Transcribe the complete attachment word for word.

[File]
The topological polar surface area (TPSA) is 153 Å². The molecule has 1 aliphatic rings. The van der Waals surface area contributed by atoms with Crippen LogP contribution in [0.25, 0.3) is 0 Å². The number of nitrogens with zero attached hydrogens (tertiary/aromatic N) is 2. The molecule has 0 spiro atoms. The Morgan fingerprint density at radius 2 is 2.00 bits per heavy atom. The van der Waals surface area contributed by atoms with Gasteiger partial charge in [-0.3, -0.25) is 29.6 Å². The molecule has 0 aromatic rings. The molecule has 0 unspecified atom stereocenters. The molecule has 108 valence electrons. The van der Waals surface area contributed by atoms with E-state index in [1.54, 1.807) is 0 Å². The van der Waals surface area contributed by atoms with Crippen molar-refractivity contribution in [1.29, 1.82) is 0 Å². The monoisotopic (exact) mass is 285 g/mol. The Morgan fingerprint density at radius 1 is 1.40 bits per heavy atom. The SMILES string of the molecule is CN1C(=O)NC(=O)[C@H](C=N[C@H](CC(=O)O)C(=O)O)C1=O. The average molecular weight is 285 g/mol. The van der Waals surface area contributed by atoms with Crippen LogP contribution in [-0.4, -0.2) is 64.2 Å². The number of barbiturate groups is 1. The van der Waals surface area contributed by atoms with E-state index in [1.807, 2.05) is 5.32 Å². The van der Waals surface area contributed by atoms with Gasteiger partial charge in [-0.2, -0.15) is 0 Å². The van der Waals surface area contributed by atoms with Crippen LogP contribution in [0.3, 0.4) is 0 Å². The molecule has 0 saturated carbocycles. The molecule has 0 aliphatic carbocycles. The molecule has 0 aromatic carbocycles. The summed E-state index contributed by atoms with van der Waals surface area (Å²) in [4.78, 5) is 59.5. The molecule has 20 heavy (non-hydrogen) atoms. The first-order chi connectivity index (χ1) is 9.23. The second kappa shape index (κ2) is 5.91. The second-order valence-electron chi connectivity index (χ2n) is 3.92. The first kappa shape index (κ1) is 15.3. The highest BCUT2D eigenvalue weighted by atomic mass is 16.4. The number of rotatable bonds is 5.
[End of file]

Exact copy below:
The topological polar surface area (TPSA) is 153 Å². The molecule has 1 aliphatic rings. The van der Waals surface area contributed by atoms with Crippen LogP contribution in [0.25, 0.3) is 0 Å². The number of nitrogens with zero attached hydrogens (tertiary/aromatic N) is 2. The molecule has 0 spiro atoms. The Morgan fingerprint density at radius 2 is 2.00 bits per heavy atom. The van der Waals surface area contributed by atoms with Gasteiger partial charge in [-0.3, -0.25) is 29.6 Å². The molecule has 0 aromatic rings. The molecule has 0 unspecified atom stereocenters. The molecule has 108 valence electrons. The van der Waals surface area contributed by atoms with E-state index in [1.54, 1.807) is 0 Å². The van der Waals surface area contributed by atoms with Crippen molar-refractivity contribution in [1.29, 1.82) is 0 Å². The monoisotopic (exact) mass is 285 g/mol. The Morgan fingerprint density at radius 1 is 1.40 bits per heavy atom. The SMILES string of the molecule is CN1C(=O)NC(=O)[C@H](C=N[C@H](CC(=O)O)C(=O)O)C1=O. The average molecular weight is 285 g/mol. The van der Waals surface area contributed by atoms with Crippen LogP contribution in [-0.4, -0.2) is 64.2 Å². The number of barbiturate groups is 1. The van der Waals surface area contributed by atoms with E-state index in [1.807, 2.05) is 5.32 Å². The van der Waals surface area contributed by atoms with Gasteiger partial charge in [-0.2, -0.15) is 0 Å². The van der Waals surface area contributed by atoms with Crippen LogP contribution in [0.3, 0.4) is 0 Å². The molecule has 0 saturated carbocycles. The molecule has 0 aliphatic carbocycles. The molecule has 0 aromatic carbocycles. The summed E-state index contributed by atoms with van der Waals surface area (Å²) in [4.78, 5) is 59.5. The molecule has 20 heavy (non-hydrogen) atoms. The first-order chi connectivity index (χ1) is 9.23. The second kappa shape index (κ2) is 5.91. The second-order valence-electron chi connectivity index (χ2n) is 3.92. The first kappa shape index (κ1) is 15.3. The highest BCUT2D eigenvalue weighted by atomic mass is 16.4. The number of rotatable bonds is 5.